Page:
Where to find your car's VIN number

By Allstate

Last updated: January 1

Your vehicle's identification number (VIN) is a unique combination of letters and numbers that contains important information about your car. Whether you're looking to learn about your vehicle's history, perform maintenance, or even complete paperwork (like getting a car insurance quote), knowing how to locate this code is a crucial ability for any car owner. Finding your car's VIN is typically a simple task, when you know where to look.

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What is a VIN?

A VIN is a 17-character code that serves as a fingerprint for your vehicle. It holds crucial information about the car's manufacturer, specifications, and more. No two vehicles should have the same VIN. This code is standardized across all vehicles manufactured since 1981, according to the National Highway Traffic Safety Administration (NHTSA).

Where is the VIN usually located?

The VIN can be found in several locations, making it accessible for better identification of a vehicle. Let's take a look at some of the most common places to find your car's code.

On the outside of your car

Windshield and dashboard junction: Positioned near where the windshield meets the dashboard, usually on the driver's side.

On the inside of your car

Driver's side door: VINs are often printed or engraved on the inside of the driver's side door.

Under the Hood

Engine block: VINs are often located on the engine itself or on certain components under the hood.

In documents

Car title, registration, auto insurance, service records: These official documents typically have the VIN written on them, helping identify the vehicle and for documentation.

Understanding your VIN

If looking at the characters and numbers in your code seem cryptic, it's because they are coded for specific information in throughout the 17 characters. Here's a breakdown of what information it typically contains, according to the NHTSA:

Country of origin

The first character typically represents the country where the vehicle was made. For instance, if a car was made in the United States, it would start with a '1', '4' or '5'. If it was made in Japan, it would start with a 'J'. If it was made in Germany, it would start with a 'W', and so on.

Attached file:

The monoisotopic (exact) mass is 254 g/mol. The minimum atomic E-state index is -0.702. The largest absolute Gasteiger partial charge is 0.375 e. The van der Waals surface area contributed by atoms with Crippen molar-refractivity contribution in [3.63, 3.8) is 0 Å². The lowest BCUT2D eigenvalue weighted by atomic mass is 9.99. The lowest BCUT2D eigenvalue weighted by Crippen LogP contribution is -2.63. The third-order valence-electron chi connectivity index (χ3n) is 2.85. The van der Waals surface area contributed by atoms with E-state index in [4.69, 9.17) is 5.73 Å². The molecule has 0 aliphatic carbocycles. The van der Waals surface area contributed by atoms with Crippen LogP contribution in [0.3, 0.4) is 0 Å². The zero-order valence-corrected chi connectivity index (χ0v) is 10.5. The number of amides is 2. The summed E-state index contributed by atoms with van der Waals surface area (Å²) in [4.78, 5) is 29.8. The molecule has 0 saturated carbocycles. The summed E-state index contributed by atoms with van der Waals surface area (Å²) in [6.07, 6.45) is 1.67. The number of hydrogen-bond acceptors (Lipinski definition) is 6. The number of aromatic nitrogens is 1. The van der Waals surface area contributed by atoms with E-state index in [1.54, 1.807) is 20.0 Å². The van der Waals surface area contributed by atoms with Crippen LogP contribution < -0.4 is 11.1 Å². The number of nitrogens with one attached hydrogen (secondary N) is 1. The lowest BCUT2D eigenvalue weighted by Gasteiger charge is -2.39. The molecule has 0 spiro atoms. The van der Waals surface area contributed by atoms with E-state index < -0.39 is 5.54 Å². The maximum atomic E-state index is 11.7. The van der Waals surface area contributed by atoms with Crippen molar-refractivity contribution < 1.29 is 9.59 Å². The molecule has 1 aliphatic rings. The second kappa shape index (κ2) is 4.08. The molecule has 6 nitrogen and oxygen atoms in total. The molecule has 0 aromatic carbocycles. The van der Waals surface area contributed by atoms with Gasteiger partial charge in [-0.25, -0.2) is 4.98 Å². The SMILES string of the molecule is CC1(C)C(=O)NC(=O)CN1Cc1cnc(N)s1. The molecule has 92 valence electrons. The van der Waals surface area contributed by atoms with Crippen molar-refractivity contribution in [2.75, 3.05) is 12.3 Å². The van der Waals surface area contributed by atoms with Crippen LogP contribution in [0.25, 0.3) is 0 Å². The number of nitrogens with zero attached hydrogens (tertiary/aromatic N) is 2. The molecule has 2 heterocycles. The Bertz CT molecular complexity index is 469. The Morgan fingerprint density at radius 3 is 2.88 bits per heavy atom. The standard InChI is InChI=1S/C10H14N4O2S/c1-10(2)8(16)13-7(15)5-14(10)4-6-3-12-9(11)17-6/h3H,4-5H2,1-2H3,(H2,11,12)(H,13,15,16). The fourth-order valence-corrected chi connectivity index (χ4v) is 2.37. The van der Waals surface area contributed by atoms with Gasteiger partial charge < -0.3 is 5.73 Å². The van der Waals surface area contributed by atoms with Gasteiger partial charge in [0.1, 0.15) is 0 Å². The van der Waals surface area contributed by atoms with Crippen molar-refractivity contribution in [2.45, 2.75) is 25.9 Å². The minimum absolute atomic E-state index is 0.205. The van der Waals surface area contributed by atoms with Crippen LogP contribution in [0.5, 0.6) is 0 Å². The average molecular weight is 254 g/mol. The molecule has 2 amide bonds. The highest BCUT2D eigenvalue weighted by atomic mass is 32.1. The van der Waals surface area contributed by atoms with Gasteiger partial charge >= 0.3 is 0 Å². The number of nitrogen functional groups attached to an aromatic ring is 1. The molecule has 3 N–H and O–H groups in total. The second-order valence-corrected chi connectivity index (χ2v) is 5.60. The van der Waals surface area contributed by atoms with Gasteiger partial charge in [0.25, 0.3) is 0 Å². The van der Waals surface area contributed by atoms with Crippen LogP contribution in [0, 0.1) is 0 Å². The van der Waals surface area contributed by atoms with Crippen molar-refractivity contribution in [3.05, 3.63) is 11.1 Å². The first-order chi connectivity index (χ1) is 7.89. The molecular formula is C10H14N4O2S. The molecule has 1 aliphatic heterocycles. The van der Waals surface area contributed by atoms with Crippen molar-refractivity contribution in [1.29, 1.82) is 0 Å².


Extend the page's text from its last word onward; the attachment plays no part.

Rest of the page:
The second and third characters of the VIN denote the manufacturer. Different manufacturers have unique codes assigned to them. For example, a Lincoln could have 'LN' or 'LM' while a GMC truck would have 'GT' denoted in these two spots.

Vehicle type

Characters four through eight indicate various attributes of the vehicle, including its model, body style, engine type, and more. Each manufacturer uses these characters differently.

Restraint system

The ninth character is a security check digit used to verify the validity of the VIN.

Vehicle Descriptor Section (VDS)

For characters 10 to 12, these typically specify additional vehicle attributes like the model year, manufacturing plant, engine type, model, body style, and series. Most commonly:

  • The 10th character represents the vehicle's model year
  • The 11th character denotes the manufacturing plant where the vehicle was assembled
  • The 12th character often indicates specific details about the vehicle, which varies by manufacturer

Vehicle Identifier Section (VIS)

The last characters (13 to 17) form the unique serial number of the vehicle, distinguishing it from other vehicles produced by the same manufacturer. These characters are specific to the individual vehicle and provide a unique identifier within the production run.